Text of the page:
Ireland is yet another example of pro-abortion groups seeking to impose abortion-on-demand on countries whose population rejects it. In this case, the European Union joined in the effort.  Currently, in England, Scotland and Wales, the law permits abortion up until 24 weeks of pregnancy to save a woman’s life, or for health, economic, or social reasons.  However, in Northern Ireland, the fourth nation of the United Kingdom, the laws protect unborn children and prohibit abortion unless the life of the mother is in danger or the continuation of the pregnancy would cause the woman genuine health concerns.

In spite of the Irish people’s general disapproval of abortion and the failure of previous attempts to eliminate restrictions on abortion throughout Ireland (including Northern Ireland), the European Union tried to force Ireland to decriminalize abortion this past June by using the Lisbon Reform Treaty.  However, that effort failed.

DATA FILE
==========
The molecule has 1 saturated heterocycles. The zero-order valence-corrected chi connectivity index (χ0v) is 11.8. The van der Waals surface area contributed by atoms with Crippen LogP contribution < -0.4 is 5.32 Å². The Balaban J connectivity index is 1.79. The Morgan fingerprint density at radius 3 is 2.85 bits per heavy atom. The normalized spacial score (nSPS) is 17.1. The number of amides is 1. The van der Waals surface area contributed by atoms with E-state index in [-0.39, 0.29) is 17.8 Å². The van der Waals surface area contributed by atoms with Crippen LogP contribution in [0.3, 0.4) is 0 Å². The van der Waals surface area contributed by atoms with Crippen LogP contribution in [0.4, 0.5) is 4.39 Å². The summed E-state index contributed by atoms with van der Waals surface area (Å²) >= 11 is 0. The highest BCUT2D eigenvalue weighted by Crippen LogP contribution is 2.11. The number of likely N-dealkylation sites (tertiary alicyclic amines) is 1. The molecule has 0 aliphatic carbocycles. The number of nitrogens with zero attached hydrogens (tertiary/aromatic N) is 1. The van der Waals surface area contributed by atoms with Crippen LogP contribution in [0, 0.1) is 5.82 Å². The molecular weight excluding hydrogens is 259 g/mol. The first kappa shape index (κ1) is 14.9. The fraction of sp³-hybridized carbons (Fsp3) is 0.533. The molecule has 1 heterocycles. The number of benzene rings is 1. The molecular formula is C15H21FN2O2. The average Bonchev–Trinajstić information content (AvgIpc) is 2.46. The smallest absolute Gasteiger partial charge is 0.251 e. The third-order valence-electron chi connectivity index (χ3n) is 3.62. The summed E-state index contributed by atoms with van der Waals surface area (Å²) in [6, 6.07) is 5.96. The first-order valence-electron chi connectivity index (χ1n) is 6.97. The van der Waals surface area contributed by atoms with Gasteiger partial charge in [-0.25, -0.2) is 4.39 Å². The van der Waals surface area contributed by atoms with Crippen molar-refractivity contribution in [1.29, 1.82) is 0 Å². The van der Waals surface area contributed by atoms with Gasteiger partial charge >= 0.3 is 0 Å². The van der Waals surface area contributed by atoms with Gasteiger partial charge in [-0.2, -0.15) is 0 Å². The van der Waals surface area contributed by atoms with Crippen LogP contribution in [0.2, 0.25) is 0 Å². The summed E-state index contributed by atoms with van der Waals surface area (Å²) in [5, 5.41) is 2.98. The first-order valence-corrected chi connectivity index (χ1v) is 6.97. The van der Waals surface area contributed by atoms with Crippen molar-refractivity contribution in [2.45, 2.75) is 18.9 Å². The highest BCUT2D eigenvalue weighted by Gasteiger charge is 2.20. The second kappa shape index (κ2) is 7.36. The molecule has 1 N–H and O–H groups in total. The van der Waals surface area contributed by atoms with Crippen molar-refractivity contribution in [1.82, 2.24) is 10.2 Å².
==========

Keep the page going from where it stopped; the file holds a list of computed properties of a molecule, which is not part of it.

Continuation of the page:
Joining forces with the European Union, the CEDAW Committee has also pushed for Ireland to eliminate restrictions on abortion.  The Committee has “reiterate[d] its concern about the consequences of the very restrictive abortion laws under which abortion is prohibited except where it is established as a matter of probability that there is a real and substantial risk to the life of the mother that can be averted only by the termination of her pregnancy …The Committee urge[d] the State party to continue to facilitate a national dialogue on women’s right to reproductive health, including on the very restrictive abortion laws.”

These are not, unfortunately, isolated incidents.  A detailed compilation and analysis of countries pressured by CEDAW Committee to legalize abortion from 1995 to 2006 showed numerous and increasing efforts to expand the availability of abortion on demand and override the political and electoral will of many nations.

Conclusion

Radical pro-abortion groups think nothing of using international organizations and treaties to force reluctant nations to liberalize or eliminate restrictions on abortion.  Time and time again, they use the same immoral and heavy-handed strategies to further their agenda.  Clearly, it time that we learn the lessons of the recent past and increase our support of pro-life forces abroad in fighting this circumvention of the will of the people.

 

Editor